Ron coined the term Photo-Lolicon and defines it, in the Pipeline entry for Kishin Shinoyama, as “… a kind of obsession, with erotic undertones, with the intimate life of a young girl.” A review of a book featuring a selection of Photo-Lolicon artists was published in Pigtails here.
Kazuo Kenmochi (剣持加津夫) is usually credited as having originated the Photo-Lolicon movement in Japan with the publication of his photo book Twelve-Year-Old Myth (12歳の神話) in November 1969. Photo-Lolicon came about as a result of the serendipitous contacts between Kazuo Kenmochi, the photographer; Ryuzaburo Umehara (梅原 龍三郎), the painter; and Tae Umehara (梅原 多絵), the model. The Kanji characters that are conventionally translated as “myth” are literally “divine story”, so in this context myth should be taken as a mythologic legend rather than as a false belief. Before we get into Twelve-Year-Old Myth, let’s consider the antecedents of Photo-Lolicon.
In traditional Japanese culture, nudity was not as taboo as in the West. Japanese families would go to the public sento bath where people of both sexes and all ages bathed together. It may seem that under those circumstances, artistic nudes would be as common as pictures of landscapes or cherry blossoms, but this was not the case. An article in the Japanese Wikipedia states that the first appearance of nude girl photos in a book in Japan came in 1943 when Der Körper des Kindes und seine Pflege by Stratz was translated into Japanese and sold in that country. This did not immediately lead to more nude photo books because two years later World War II ended and Japan was put under American occupation until 1952. American standards regarding nudity were imposed, which ruled out nude photo books.
The end of the War also allowed the Japanese people to see Japan as it was viewed by other countries. What they saw was not pretty; Japan in 1945 had a reputation of brutality and cruelty. Whether the reputation was deserved or the result of anti-Japanese prejudice is not something to be discussed here, but it is important that whatever the cause of the stigma, Japanese people wanted to overcome it. Gentler aspects of Japan were emphasized, such as youth, beauty, and cuteness. Thus the stage was set for the appearance of Photo-Lolicon.
Ryuzaburo Umehara (1888–1986) traveled to Europe as a young man and studied the art of the Impressionist masters, particularly Pierre-Auguste Renoir. Gauguin, Matisse and Nolde also served as inspiration for Umehara, who introduced Impressionist painting to Japan. In 1969 Ryuzaburo Umehara was Japan’s greatest living artist.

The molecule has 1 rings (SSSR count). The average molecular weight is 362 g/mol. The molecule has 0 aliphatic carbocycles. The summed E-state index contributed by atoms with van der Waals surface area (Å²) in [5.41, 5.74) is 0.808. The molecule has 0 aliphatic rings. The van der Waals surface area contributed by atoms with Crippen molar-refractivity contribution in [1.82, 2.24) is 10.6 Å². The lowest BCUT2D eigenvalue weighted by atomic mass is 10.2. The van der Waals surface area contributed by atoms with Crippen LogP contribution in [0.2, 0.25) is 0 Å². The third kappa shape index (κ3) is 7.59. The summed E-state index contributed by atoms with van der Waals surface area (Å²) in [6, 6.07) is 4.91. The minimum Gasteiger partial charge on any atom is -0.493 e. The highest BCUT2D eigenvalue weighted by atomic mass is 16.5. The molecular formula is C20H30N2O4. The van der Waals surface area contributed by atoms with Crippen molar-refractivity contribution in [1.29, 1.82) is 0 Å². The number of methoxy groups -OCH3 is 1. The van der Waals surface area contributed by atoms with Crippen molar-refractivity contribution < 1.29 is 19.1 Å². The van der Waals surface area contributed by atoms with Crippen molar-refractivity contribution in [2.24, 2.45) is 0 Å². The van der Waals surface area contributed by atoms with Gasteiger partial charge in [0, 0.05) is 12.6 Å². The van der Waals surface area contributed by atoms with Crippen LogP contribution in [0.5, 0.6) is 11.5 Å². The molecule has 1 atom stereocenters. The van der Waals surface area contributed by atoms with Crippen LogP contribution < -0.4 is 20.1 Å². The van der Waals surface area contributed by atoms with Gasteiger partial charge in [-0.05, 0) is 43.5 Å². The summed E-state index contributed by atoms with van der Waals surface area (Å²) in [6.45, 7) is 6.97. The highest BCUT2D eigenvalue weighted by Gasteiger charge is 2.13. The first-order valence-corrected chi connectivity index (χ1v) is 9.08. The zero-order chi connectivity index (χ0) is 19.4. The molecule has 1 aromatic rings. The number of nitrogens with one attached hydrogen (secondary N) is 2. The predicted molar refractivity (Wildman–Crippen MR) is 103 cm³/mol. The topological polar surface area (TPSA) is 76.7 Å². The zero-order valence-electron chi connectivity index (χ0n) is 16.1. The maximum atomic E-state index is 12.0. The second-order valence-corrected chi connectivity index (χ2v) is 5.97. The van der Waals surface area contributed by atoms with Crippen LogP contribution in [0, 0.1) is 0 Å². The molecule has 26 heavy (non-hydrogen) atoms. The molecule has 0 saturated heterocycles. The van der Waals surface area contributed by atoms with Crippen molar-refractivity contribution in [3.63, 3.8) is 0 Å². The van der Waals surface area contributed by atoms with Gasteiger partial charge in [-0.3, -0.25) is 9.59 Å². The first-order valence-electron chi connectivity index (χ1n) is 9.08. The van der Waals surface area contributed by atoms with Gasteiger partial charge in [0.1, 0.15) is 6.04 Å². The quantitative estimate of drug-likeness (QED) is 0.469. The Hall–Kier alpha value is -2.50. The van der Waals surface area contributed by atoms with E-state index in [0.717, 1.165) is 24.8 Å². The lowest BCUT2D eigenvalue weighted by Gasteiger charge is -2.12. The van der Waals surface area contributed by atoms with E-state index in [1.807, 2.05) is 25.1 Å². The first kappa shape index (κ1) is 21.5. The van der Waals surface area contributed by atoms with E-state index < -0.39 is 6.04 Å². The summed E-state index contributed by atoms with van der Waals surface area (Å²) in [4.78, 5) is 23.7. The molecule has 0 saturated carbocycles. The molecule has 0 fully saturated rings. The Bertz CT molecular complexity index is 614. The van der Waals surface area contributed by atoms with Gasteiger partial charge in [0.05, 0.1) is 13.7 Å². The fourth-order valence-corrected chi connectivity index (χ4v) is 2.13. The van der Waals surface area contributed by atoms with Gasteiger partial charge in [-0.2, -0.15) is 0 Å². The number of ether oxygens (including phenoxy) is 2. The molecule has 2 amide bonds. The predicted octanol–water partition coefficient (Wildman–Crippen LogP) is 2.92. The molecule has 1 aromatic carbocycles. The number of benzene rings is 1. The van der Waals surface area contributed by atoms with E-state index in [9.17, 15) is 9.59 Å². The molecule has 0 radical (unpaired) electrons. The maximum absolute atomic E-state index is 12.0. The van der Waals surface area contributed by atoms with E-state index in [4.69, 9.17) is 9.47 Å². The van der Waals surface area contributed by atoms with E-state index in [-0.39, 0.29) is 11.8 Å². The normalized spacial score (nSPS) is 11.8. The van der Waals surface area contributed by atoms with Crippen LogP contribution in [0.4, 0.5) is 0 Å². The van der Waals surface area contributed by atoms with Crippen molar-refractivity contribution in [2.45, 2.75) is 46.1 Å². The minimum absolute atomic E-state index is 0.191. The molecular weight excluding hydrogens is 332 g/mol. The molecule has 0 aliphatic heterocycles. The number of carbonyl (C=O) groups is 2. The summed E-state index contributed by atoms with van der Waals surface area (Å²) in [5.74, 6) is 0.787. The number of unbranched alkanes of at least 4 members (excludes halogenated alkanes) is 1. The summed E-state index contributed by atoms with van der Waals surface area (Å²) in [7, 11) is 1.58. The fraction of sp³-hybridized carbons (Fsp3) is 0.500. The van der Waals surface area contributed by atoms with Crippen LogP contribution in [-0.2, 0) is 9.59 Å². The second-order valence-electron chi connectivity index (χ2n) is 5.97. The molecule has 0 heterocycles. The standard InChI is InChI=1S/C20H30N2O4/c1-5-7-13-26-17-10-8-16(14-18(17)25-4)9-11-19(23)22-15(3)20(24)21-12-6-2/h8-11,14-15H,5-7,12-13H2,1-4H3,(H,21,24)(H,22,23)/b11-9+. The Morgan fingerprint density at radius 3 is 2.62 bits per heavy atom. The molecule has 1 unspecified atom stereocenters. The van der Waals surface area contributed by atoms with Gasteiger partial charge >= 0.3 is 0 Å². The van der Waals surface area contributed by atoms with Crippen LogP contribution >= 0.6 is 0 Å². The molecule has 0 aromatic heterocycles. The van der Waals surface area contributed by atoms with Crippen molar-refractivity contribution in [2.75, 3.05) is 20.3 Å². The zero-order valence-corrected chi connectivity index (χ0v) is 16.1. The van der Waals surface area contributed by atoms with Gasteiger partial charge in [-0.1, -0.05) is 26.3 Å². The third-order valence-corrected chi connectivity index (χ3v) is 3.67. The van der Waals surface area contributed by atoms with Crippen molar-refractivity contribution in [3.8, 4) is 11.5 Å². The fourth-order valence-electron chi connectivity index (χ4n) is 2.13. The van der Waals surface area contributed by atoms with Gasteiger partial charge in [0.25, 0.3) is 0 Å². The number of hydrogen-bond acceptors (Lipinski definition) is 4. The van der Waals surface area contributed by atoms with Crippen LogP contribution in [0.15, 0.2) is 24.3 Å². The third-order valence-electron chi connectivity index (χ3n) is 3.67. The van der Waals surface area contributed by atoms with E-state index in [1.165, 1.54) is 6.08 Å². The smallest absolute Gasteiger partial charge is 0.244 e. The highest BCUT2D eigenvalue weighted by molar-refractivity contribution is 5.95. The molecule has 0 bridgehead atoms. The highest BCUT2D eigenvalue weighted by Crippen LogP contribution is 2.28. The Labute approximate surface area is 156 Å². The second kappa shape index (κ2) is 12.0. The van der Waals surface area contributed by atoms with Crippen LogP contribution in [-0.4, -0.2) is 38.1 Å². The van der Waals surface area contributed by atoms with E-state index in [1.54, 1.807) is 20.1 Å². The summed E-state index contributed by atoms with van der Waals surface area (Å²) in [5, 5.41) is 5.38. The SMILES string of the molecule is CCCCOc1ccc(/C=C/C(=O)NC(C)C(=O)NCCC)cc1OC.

Girls like to have pictures of themselves made. If you have been reading Pigtails for a while, you may have noticed that girls from artistic families often model for artists. Apparently Tae Umehara, the granddaughter of Ryuzaburo Umehara, wanted to be a model. I could not find any source that stated why Ryuzaburo Umehara did not paint a picture of Tae. Although Ryuzaburo Umehara did paint nudes, he did so in an Impressionist style. His nudes definitely have artistic merit, but they are not cute. Perhaps Tae did not want a painting of herself in her grandfather’s style. My opinion is that either Ryuzaburo or Tae or both of them decided that a more realistic image would be more becoming of Tae.
Fortunately, Ryuzaburo Umehara had contacts in the artistic community in Japan, and was acquainted with Kazuo Kenmochi. Kenmochi was a talented photographer famous for documenting the problem of drug addiction in Japan. Art photos of a young girl (Tae Umehara was twelve years old at the time) would be something different for him. He accepted the project, and met with Tae and Ryuzaburo Umehara. Kenmochi had his idea of how the photos should be made. Ryuzaburo had other ideas, and annoyed Kenmochi with his kibitzing. Despite the friction between the two artists, the photo session was completed very successfully.
Photographs from the session are available here and here. All are outdoors: some at the shore and some at an inland location. Although a book containing these photos was later published under the title Europe, there is nothing that would indicate that the photos were taken in Europe. Tae is fully nude in all photos that appear online. The first two shown here are closeup portraits of Tae. In one of them the colors are modified to give a surreal look. It is the only non-realistic photo of Tae that I have seen. In the second portrait she seems uncomfortable that a dragonfly is on her.
The next three are typical monochrome images. The first of these was taken at about the same level as the model. In the second the camera is looking up at Tae, and in the third it is looking down on her.
The last two images are color. Only a few color photographs are in the book. The second color image is the cover for singer Horie Mitsuko’s single Twelve-Year-Old Myth. The same photo is in the book Twelve-Year-Old Myth. The record was released in March 1970, a few days after Horie Mitsuko’s thirteenth birthday. Horie Mitsuko was a twelve-year-old girl when she recorded the song.
The book Twelve-Year-Old Myth was extremely popular. After the first edition sold out others were printed. Then a condensed volume, エウロペ (Europe) was published, containing what the editor considered to be the best of the previous editions. The last of the editions, Europe II, was released in December 1978, and sold for 3300 Yen. Recently a used copy was for sale at a price of 27,905 Yen, which was equal to $210.43. Other photographers sought to imitate Kenmochi’s success, and the Photo-Lolicon craze of the 1980s followed.